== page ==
Posts about publicness

Book as process, book as byproduct, book as conversation

Nieman Lab’s Megan Garber wrote a brilliant post about the nature of books and conversation using as illustration a conversation about my book. It is, as Jay Rosen said, too good to summarize. So please do go read it.

I love Garber’s piece not just because she said that “90 percent of Morozov’s criticisms are wildly unfair,” referring to a so-called review of my book. I love it because Garber delivered the most serious criticism of my book to date:

The precise thing that makes idea-driven books so valuable to readers — their immersive qualities, the intimate, one-on-one relationship they facilitate between authors and readers — also make them pretty lousy as actual sharers of ideas. Books don’t go viral. And that’s largely because the thing that makes books lucrative to authors and publishers — their ability to restrain ideas, to wall them off from the non-book-buying world — is antithetical to virality. How can books be expected to share ideas when the very point of their existence is containment?

I wrote a book about sharing. But a book is a bad form for sharing.

The book, Garber said, is “designed to advance books within the marketplace, rather than the marketplace of ideas. It aims at publicity rather than publicness, at selling objects rather than propelling the arguments they contain.”

Garber is right. I’ve confessed my hypocrisy in writing both my books on other grounds: I didn’t make them digital, clickable, correctable, linkable…. I did it to get paid, edited, promoted, and distributed (though with the closing of Borders, that last function becomes less valuable). Garber points out as mitigation that I had shared my ideas about publicness on my blog before I wrote the book.

“The professor has been preaching publicness for years — at Buzzmachine, in his Guardian column, at conferences, on TV, on Twitter, on the radio, on his Tumblr. If you follow Jeff Jarvis, you follow Public Parts. You’ve seen his thoughts on publicness take shape over time. The book that resulted from that public process — the private artifact — is secondary. It is the commercial result of a communal endeavor.”

She’s being too easy on me. While I wrote the book, I did share and discuss many of the ideas in it on my blog. That can be a form of collaboration and peer review. But I didn’t do it nearly enough, as far as I’m concerned. I was so busy researching, writing, and editing the book that I neglected the blog.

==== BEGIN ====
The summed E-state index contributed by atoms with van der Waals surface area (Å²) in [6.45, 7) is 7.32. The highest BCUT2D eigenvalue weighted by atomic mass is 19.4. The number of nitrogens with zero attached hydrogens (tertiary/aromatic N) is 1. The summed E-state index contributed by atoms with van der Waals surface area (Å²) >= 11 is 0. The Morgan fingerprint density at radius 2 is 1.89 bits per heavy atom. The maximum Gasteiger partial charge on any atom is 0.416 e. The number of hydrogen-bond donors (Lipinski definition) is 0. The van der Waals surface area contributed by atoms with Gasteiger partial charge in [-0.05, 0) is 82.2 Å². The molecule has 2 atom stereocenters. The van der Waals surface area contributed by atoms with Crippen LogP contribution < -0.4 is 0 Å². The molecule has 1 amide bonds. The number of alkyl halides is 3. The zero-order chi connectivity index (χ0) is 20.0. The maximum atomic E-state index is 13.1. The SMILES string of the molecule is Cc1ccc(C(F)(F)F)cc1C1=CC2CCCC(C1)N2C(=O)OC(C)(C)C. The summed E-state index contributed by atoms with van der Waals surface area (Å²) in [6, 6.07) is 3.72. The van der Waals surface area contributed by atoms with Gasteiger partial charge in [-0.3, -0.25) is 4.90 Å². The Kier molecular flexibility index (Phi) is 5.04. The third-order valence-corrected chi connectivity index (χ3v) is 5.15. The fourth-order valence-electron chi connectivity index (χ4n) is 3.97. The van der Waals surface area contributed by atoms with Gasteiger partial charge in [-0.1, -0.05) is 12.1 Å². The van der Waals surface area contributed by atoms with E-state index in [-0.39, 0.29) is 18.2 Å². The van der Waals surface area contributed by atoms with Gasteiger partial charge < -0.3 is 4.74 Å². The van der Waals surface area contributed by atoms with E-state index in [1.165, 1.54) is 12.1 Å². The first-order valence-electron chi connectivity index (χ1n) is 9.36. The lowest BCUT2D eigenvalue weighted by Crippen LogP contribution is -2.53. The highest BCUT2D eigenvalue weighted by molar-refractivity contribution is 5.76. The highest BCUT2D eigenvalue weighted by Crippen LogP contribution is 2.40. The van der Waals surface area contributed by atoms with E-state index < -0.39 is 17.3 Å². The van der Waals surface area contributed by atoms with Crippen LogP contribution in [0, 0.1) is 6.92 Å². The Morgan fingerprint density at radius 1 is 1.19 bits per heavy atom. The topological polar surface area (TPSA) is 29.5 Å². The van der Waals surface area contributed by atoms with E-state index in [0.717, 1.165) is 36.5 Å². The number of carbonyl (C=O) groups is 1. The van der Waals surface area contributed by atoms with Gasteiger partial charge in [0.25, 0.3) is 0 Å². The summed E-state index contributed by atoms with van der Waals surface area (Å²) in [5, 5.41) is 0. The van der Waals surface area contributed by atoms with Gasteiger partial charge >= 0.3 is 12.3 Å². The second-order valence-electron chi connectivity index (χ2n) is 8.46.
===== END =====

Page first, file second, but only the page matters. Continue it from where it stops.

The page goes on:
As Garber notes, I say in Public Parts that I should try to make my next project — if I choose to undertake one — different.

At the end of Public Parts, Jarvis mentions that his next project may not be a book at all, but rather a book-without-a-book: a Godinesque series of public events held both in person and online. “The book,” Jarvis writes, “if there is one, would be a by-product and perhaps a marketing tool for more events.”

The book, if there is one. The book, a by-product. Imagine the possibilities.

I’m still working on what that could be. So let me begin the process and outline my early thinking here to hear what you think.

Start with Kevin Kelly’s 2006 essay in The New York Times Magazine arguing that authors would come to support themselves with performance — and John Updike’s appalled reaction to this “pretty grisly scenario.” I’m not suggesting that authors become merely actors after their books are done.

I’m suggesting, as Garber does, that talks, events, symposia, blogs, hangouts… — discussion with smart people in any form — should come before the book. The process becomes the product; the book (if there is one) is a byproduct.

To take an example: I’ve been wanting to explore the impact of one simple idea, that technology now leads to efficiency over growth. I wrote a post about one aspect of that here and here as well as here and here. The conversation was amazing in its intelligence, perspective, and generosity. It became even better when Y Combinator founder Paul Graham posted it to Hacker News with a challenge, asking what makes this revolution (digital v. industrial) different. Amazing replies ensued. It took me many hours to go through it all, taking many notes.

That made me decide to propose this topic as a talk to South by Southwest. If accepted, that will give me a deadline for research. But I want — no, need — more conversation in the meantime.

That leads me to an idea for a new business. I don’t really want to start it or run it; I just wish it existed so I could use it.